Snowshoe Cats' Appearance and Care

Snowshoe cat lies on a white table. Purebred cat with blue eyes. High quality

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Snowshoe kittens are born all white, with their point color coat pattern showing up within a few weeks. A pointed cat has a light-colored body that is punctuated by dark areas (points) in any of many colors, such as chocolate, light cream, red, lilac, blue, fawn, seal, and cinnamon. The point locations are ears, tail, a raccoon-like mask around the eyes, and legs. In addition to their white mittens, snowshoes are known for having a "V" of white fur between their eyes, which are always some shade of blue.

Thanks to their short coat and low shedding, they're often thought of as hypoallergenic, but they're not. Their short hair needs to be brushed twice a week, much like other cat breeds, and their nails should be trimmed once a month. It also important to clean a cat's ears as needed and brush their teeth once a week. Setting up a grooming routine right away makes it easier for your new cat to adjust to the process, even if they don't like it.

Snowshoes aren't known for any breed-related health issues. As with any pet cat, TICA recommends that cats receive all of their vaccinations and have regular vet checkups.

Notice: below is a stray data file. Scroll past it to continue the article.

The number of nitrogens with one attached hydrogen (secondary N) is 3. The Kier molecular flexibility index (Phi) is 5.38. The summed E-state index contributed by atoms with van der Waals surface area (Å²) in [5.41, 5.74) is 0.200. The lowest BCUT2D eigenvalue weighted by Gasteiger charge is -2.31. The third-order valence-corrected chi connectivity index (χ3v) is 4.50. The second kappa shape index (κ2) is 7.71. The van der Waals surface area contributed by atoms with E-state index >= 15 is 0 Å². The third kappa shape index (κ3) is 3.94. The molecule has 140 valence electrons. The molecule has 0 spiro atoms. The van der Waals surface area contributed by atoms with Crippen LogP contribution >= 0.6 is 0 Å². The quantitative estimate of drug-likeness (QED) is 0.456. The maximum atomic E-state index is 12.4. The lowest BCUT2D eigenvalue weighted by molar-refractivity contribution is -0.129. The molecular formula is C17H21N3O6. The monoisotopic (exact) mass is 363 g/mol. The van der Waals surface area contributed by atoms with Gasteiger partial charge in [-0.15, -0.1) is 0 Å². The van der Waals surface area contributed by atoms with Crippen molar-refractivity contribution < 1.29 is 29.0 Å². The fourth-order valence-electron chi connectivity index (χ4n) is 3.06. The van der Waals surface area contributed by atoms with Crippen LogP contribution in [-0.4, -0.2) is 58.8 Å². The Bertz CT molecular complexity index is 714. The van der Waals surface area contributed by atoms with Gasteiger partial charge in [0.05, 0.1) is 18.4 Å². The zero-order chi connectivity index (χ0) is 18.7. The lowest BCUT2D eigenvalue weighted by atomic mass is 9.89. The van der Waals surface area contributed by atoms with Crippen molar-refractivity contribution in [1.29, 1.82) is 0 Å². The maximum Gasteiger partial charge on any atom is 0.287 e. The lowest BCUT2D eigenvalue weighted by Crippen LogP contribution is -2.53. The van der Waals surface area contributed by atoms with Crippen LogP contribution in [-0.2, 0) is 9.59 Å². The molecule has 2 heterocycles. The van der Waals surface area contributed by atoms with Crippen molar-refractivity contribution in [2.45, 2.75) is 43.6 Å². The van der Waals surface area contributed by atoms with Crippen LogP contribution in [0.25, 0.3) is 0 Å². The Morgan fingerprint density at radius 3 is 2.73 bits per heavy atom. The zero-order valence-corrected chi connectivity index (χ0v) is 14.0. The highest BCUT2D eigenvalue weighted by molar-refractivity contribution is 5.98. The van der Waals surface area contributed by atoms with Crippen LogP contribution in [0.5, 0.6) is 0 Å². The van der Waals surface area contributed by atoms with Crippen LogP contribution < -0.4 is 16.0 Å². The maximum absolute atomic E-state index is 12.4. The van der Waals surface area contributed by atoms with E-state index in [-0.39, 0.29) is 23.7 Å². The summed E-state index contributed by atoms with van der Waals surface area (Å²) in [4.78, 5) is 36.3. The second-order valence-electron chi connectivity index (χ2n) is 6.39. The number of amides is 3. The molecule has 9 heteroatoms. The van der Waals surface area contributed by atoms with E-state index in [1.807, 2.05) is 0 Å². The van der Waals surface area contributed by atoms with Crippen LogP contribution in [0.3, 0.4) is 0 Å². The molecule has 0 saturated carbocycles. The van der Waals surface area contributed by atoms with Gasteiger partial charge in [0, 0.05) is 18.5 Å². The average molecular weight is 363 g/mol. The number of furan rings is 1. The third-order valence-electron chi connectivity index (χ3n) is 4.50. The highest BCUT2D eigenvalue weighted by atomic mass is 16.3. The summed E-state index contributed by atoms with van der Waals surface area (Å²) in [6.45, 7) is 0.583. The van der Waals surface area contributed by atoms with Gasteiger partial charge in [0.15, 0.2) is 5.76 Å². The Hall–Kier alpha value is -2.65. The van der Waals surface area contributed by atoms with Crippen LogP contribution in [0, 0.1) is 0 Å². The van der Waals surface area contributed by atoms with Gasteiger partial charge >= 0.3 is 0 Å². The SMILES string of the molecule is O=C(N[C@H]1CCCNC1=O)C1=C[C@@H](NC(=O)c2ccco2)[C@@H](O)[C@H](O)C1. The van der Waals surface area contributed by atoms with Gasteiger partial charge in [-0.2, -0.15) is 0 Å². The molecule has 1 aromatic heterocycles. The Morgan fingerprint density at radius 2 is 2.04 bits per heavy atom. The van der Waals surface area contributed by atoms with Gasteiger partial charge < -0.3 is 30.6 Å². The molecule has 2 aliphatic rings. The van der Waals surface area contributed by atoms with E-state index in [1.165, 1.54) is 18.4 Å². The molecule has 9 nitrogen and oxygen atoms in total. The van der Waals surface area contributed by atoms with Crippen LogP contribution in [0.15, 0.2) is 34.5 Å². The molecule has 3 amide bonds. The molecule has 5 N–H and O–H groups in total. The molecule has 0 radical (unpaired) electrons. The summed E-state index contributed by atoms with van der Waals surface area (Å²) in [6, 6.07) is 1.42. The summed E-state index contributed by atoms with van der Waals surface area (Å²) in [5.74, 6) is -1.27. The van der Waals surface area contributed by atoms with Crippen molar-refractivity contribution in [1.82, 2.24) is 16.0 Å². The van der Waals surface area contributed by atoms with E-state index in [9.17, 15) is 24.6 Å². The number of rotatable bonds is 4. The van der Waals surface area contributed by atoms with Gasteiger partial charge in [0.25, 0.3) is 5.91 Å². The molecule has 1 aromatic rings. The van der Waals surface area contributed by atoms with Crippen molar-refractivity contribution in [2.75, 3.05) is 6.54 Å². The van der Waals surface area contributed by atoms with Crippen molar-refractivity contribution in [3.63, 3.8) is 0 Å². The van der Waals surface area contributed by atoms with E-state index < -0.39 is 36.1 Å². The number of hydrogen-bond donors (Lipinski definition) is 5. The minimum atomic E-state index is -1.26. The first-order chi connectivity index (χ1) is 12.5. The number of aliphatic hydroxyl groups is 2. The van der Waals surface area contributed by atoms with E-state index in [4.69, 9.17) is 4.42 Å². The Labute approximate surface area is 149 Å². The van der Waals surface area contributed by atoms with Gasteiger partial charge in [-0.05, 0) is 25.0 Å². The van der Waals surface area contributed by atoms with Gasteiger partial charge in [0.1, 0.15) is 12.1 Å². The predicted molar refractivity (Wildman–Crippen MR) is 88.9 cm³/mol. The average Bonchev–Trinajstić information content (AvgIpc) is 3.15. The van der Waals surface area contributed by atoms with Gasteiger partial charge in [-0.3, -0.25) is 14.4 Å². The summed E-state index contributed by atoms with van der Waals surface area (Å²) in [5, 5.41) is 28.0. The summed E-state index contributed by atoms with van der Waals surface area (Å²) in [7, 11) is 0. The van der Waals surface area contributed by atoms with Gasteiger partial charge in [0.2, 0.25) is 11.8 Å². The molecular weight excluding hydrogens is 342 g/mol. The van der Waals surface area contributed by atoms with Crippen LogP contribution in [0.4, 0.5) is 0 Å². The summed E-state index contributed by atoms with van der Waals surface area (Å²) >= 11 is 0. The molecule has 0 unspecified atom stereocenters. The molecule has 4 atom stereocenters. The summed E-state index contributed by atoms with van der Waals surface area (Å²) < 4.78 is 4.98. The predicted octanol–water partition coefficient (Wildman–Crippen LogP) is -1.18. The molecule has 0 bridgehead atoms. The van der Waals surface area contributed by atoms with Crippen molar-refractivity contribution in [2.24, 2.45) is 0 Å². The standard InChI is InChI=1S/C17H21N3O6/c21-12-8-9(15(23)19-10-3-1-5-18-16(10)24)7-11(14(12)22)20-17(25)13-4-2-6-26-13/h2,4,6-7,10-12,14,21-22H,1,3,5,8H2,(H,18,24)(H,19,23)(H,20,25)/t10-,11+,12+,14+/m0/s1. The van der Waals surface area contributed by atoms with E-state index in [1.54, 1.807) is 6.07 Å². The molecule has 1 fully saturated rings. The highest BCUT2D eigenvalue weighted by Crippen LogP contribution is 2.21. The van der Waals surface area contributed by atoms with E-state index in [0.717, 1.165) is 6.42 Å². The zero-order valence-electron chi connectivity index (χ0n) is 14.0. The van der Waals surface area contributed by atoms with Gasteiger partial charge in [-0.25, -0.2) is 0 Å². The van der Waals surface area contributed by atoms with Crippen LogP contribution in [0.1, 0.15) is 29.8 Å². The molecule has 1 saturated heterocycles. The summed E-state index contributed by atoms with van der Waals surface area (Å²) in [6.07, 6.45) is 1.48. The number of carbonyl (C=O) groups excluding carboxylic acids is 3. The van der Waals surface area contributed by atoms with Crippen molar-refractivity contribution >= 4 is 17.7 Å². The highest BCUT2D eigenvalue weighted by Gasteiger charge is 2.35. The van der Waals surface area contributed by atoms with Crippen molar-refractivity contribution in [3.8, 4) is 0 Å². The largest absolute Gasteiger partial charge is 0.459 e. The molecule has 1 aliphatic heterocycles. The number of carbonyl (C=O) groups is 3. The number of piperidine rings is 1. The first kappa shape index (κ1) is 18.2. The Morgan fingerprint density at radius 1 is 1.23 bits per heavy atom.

Famous Snowshoe Cats

Despite being a relatively rare cat breed, a handful of snowshoe cats have become celebrities. One of the most famous is Grumpy Cat. While her parents were American shorthairs, and her owners say she was a mixed breed, many people think she had some snowshoe cat in her ancestry.

Another famous cat is more infamous: Dusty the Klepto Kitty was well known for one skill—cat burglary. His top-level dexterity earned him a guest spot in 2011 on the "Late Show with David Letterman." At that point, the kitty thief had a haul of household items, including 213 dish towels, 100 gloves, 73 socks, 40 balls, eight bathing suits, and a dog collar. All of the items were stolen from his San Mateo neighbors. He ferreted his loot away, bringing it home as a prize for his cat parents.

Finally, Instagram-famous snowshoe Burton the Cat uses his notoriety to help orphaned kittens and raise awareness on the importance of adopting unwanted cats. He walks on a leash, educates the public about his own cat rescue organization, Burton's Pride, and isn't afraid to hop aboard a flight on Southwest.

How to Get a Snowshoe Cat of Your Own

Close-up of young snowshoe cat resting on a sofa at home

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It's rather difficult to breed the snowshoe cat, which is why it took a while to establish the breed in the first place. Most often, they're bred snowshoe to snowshoe as per the cat's standard, but a successful litter relies on recessive traits to give them their white boots. Snowshoe cats can be crossbred with Oriental shorthairs to help bring out the gene.

Therefore, if you have your heart set on a snowshoe, the best way to get your own is to find a reputable breeder. Contacting organizations like CFF and TICA can help you locate reputable breeders in your area.